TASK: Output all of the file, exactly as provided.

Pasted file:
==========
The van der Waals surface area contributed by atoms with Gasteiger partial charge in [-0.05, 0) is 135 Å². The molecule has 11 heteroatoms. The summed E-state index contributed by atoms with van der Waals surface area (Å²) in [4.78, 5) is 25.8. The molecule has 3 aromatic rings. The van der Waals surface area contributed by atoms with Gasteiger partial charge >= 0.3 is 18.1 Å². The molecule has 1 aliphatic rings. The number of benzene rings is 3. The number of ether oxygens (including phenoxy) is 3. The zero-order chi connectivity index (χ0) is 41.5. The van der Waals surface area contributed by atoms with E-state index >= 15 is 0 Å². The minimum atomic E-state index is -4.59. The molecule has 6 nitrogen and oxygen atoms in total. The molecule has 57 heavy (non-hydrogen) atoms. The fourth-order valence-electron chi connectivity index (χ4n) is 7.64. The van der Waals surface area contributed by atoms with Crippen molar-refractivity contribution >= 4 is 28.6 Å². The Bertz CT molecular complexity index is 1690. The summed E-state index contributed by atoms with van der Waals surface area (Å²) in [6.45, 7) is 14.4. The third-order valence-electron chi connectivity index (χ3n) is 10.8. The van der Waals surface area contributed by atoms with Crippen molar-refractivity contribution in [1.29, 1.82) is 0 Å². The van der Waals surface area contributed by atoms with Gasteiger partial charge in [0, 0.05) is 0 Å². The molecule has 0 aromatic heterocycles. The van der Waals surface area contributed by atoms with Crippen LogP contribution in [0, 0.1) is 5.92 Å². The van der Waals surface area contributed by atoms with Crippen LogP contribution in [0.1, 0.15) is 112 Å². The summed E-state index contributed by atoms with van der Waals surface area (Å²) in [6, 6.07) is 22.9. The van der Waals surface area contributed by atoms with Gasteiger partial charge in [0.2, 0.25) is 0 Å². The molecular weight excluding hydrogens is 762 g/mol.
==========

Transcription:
The van der Waals surface area contributed by atoms with Gasteiger partial charge in [-0.05, 0) is 135 Å². The molecule has 11 heteroatoms. The summed E-state index contributed by atoms with van der Waals surface area (Å²) in [4.78, 5) is 25.8. The molecule has 3 aromatic rings. The van der Waals surface area contributed by atoms with Gasteiger partial charge >= 0.3 is 18.1 Å². The molecule has 1 aliphatic rings. The number of benzene rings is 3. The number of ether oxygens (including phenoxy) is 3. The zero-order chi connectivity index (χ0) is 41.5. The van der Waals surface area contributed by atoms with E-state index >= 15 is 0 Å². The minimum atomic E-state index is -4.59. The molecule has 6 nitrogen and oxygen atoms in total. The molecule has 57 heavy (non-hydrogen) atoms. The fourth-order valence-electron chi connectivity index (χ4n) is 7.64. The van der Waals surface area contributed by atoms with Crippen molar-refractivity contribution >= 4 is 28.6 Å². The Bertz CT molecular complexity index is 1690. The summed E-state index contributed by atoms with van der Waals surface area (Å²) in [6.45, 7) is 14.4. The third-order valence-electron chi connectivity index (χ3n) is 10.8. The van der Waals surface area contributed by atoms with Crippen molar-refractivity contribution in [1.29, 1.82) is 0 Å². The van der Waals surface area contributed by atoms with Gasteiger partial charge in [0, 0.05) is 0 Å². The molecule has 0 aromatic heterocycles. The van der Waals surface area contributed by atoms with Crippen LogP contribution in [0, 0.1) is 5.92 Å². The van der Waals surface area contributed by atoms with Crippen LogP contribution in [0.1, 0.15) is 112 Å². The summed E-state index contributed by atoms with van der Waals surface area (Å²) in [6, 6.07) is 22.9. The van der Waals surface area contributed by atoms with Gasteiger partial charge in [0.2, 0.25) is 0 Å². The molecular weight excluding hydrogens is 762 g/mol.